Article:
Critical comments cause Bradley to go looking for Royals announcer
KANSAS CITY, Mo. -- Milton Bradley stormed out of the Texas Rangers clubhouse after an 11-5 victory Wednesday night over Kansas City and bounded up four flights of stairs looking for Royals television announcer Ryan Lefebvre.
Bradley, who was the designated hitter, heard what he considered derogative remarks made by Lefebvre on a TV in the Rangers clubhouse.
General manager Jon Daniels and manager Ron Washington were close behind and intercepted Bradley before he reached Lefebvre.
"I don't want to get necessarily into the details," Daniels said. "He was upset. Someone who doesn't know him was passing judgment on TV. It was obvious he was hurt by the comments."
Bradley never reached Lefebvre, although he was within about 20 feet of him in the TV booth before being led back down to the clubhouse.
"There was no incident," Daniels said.
Upon returning to the clubhouse, Bradley screamed at teammates and broke down in tears.
"I'm tired of people bringing me down," Bradley said. "It wears on you. I love you guys, all you guys. I'm strong, but I'm not that strong. All I want to do is play baseball and make a better life for my kid than I had."
Several of Bradley's teammates consoled him after he calmed down.
Rangers president Nolan Ryan told ESPN.com on Thursday that he didn't hear Lefebvre's comments on the broadcast but added that Bradley has done an admirable job of trying to put his behavioral problems in the past."We're disappointed that things were said that upset Milton," Ryan told ESPN.com. "From my observations since spring training, he is really trying to change the part of his life that has plagued him during his career. We're very supportive of that, and we feel as if he's made great strides. "It's an incident that came up, and I think it was handled properly. Milton was upset and disappointed about it, but I'd like to think this is behind us and we'll move on," Ryan said.
Lefebvre, who is the son of former major-league manager Jim Lefebvre, said he met with Daniels and Washington about his on-the-air comments but did not talk to Bradley. Lefebvre said the comments were intended to praise Josh Hamilton, who missed nearly four years of professional baseball with cocaine and alcohol additions, rather than tear down Bradley.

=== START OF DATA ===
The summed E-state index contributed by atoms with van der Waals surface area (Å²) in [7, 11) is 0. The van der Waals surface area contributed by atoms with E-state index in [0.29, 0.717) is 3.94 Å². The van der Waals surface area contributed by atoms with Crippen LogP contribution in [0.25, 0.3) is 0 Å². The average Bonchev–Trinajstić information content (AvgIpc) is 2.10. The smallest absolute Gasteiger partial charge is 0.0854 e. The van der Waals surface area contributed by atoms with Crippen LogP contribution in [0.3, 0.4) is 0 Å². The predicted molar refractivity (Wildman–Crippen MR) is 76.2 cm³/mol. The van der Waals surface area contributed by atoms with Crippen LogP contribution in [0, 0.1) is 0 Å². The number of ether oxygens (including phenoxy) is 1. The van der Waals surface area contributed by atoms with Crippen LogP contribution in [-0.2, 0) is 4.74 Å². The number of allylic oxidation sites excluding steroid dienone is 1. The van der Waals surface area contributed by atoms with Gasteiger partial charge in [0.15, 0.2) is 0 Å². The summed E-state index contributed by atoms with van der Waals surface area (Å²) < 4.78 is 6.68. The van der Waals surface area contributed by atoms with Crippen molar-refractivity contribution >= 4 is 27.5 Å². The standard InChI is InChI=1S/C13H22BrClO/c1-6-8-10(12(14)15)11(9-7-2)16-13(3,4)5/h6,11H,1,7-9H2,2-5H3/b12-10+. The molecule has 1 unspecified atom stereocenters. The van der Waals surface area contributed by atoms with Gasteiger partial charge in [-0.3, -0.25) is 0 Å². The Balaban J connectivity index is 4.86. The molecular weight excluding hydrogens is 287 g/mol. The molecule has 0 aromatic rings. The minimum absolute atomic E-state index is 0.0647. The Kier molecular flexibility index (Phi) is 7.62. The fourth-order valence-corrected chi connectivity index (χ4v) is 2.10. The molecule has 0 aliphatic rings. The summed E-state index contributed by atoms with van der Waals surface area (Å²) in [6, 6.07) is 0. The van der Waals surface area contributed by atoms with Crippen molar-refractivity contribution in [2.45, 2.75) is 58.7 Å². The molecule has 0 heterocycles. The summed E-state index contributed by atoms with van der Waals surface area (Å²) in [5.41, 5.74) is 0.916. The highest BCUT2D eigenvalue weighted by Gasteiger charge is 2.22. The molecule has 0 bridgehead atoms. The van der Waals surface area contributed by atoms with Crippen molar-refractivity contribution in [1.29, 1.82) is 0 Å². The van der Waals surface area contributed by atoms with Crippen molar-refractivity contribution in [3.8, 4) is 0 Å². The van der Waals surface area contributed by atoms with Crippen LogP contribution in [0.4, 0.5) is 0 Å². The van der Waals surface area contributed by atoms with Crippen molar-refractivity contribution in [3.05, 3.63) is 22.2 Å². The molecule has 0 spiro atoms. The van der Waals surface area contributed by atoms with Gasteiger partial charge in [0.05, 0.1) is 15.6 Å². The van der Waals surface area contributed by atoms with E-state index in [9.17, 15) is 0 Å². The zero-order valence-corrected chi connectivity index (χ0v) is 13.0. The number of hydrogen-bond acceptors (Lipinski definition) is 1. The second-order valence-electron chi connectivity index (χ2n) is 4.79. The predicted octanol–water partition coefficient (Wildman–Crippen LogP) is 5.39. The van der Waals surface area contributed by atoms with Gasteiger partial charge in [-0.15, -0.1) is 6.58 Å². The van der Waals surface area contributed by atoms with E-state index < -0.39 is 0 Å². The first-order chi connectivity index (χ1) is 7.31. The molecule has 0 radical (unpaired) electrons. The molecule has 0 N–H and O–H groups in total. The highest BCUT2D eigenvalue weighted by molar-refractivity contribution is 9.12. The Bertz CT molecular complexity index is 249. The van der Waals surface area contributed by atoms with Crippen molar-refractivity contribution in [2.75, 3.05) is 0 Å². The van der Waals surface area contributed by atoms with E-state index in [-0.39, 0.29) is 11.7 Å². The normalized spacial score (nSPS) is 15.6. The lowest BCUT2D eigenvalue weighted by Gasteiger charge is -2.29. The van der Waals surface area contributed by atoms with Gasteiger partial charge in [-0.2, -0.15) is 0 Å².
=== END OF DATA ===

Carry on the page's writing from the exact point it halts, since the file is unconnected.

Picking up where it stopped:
"It was a conversation about how Josh Hamilton has turned his life around and has been accountable for his mistakes," Lefebvre told The Associated Press. "Right now, it seems like the baseball world and fans are rooting for him. ... It doesn't seem like Milton Bradley has done the same thing in his life."
The oft-injured Bradley has a history of losing his temper.
He slammed a plastic bottle at the feet of a fan in the right-field seats at Dodger Stadium in 2004 after someone threw it on the field. With San Diego in the pennant chase last September, he tore the ACL in his right knee when he was spun to the ground by Padres manager Bud Black, who was trying to keep him from an umpire.
He was suspended for five games after slamming the bottle and had a four-game suspension for tossing a bag of balls onto the field after an ejection. There was a dugout confrontation with Cleveland manager Eric Wedge during spring training in 2004 before he was traded to Los Angeles.
Bradley claimed umpire Mike Winters baited the player into the confrontation and directed a profanity at him last September. Winters was suspended the final five days of the regular season and didn't work the postseason.
"We weren't singling out Milton Bradley," Lefebvre said. "We also spent a lot of time complimenting Milton Bradley, but that's not what he heard when he was in the clubhouse.
"We weren't tearing up Milton Bradley," he said. "I told [Washington and Daniels] this wasn't a Milton Bradley rip session, but just based on the pictures we've seen in this series of him walking to the dugout all the way to right field, dropping his bat, making gestures to the fans in right field and above the dugout and taunting them. He's the only person in baseball I know that does that type of stuff."
Information from ESPN.com's Jerry Crasnick and The Associated Press was used in this report.
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